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Saturday, 30 January 2016

Lithium

Lithium is the lightest metal in nature and the least dense solid element.

Because lithium is so light, it must be stored in petroleum jelly. Sodium and potassium can be stored in oil but lithium will just float on the oil and not be protected by it.

Lithium floating in oil By W. Oelen - http://woelen.homescience.net/science/index.html, CC BY-SA 3.0, https://commons.wikimedia.org/w/index.php?curid=15359548

Johan August Arfwedson, then working in the laboratory of the chemist Jöns Jakob Berzelius, detected the presence of a new element while analyzing petalite ore in 1817. Berzelius gave the alkaline material the namet "lithium" (Greek lithos, meaning "stone") because it was discovered from a mineral, while other common alkali metals were first discovered in plant tissue.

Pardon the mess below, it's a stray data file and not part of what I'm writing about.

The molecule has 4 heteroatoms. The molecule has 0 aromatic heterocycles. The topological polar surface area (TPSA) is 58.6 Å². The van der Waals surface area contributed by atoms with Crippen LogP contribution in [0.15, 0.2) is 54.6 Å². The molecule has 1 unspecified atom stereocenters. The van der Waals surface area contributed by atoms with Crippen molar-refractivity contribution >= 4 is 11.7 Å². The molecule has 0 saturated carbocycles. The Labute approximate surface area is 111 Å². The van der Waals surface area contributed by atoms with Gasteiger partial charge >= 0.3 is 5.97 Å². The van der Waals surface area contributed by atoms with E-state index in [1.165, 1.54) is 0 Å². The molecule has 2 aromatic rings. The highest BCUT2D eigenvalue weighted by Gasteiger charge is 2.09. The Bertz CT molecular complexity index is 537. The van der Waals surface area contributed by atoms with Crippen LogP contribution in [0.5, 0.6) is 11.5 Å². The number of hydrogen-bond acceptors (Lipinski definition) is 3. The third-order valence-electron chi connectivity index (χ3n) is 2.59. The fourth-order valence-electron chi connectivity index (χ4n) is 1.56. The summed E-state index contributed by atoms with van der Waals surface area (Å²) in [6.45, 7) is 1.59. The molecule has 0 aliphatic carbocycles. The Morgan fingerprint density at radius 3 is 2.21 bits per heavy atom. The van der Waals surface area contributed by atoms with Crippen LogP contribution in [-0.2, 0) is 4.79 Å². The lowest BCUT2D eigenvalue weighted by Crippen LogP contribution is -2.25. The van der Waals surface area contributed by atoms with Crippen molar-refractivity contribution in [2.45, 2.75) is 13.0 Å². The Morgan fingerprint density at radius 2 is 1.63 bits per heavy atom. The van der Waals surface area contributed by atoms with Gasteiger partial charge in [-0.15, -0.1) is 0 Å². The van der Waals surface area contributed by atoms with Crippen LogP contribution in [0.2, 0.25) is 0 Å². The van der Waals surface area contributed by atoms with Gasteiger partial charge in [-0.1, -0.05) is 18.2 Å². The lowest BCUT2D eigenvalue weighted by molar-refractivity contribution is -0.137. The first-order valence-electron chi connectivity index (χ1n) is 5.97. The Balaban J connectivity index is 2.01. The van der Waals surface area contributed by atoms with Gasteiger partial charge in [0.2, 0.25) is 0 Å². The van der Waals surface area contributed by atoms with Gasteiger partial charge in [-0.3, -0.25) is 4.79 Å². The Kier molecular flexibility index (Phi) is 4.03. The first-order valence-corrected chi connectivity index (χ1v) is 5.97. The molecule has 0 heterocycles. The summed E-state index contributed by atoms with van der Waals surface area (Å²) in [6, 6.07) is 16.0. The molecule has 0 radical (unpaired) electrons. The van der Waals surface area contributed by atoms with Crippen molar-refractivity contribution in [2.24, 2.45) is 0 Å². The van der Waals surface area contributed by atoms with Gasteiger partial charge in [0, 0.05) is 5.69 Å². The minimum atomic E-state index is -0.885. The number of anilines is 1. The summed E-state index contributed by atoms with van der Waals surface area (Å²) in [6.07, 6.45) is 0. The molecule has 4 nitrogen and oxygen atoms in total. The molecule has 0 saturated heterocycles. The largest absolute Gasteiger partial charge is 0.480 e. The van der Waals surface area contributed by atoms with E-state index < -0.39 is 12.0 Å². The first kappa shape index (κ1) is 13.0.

The first major application of lithium was in high-temperature lithium greases for aircraft engines or similar applications in World War II and shortly after. This use was supported by the fact that lithium-based soaps have a higher melting point than other alkali soaps, and are less corrosive than calcium based soaps.

Half of the world's known reserves of lithium are located in Bolivia. The country's Uyuni Desert has 5.4 million tonnes of lithium.

The largest producer of lithium in the world is Chile, which extracts it from brine at the Atacama Salt Flat.

In the United States lithium is recovered from brine pools in Nevada.

An average laptop has five grams of lithium, and a cell phone has about half a gram of lithium.

Batteries using lithium have twice the capacity of traditional nickel cadmium batteries.

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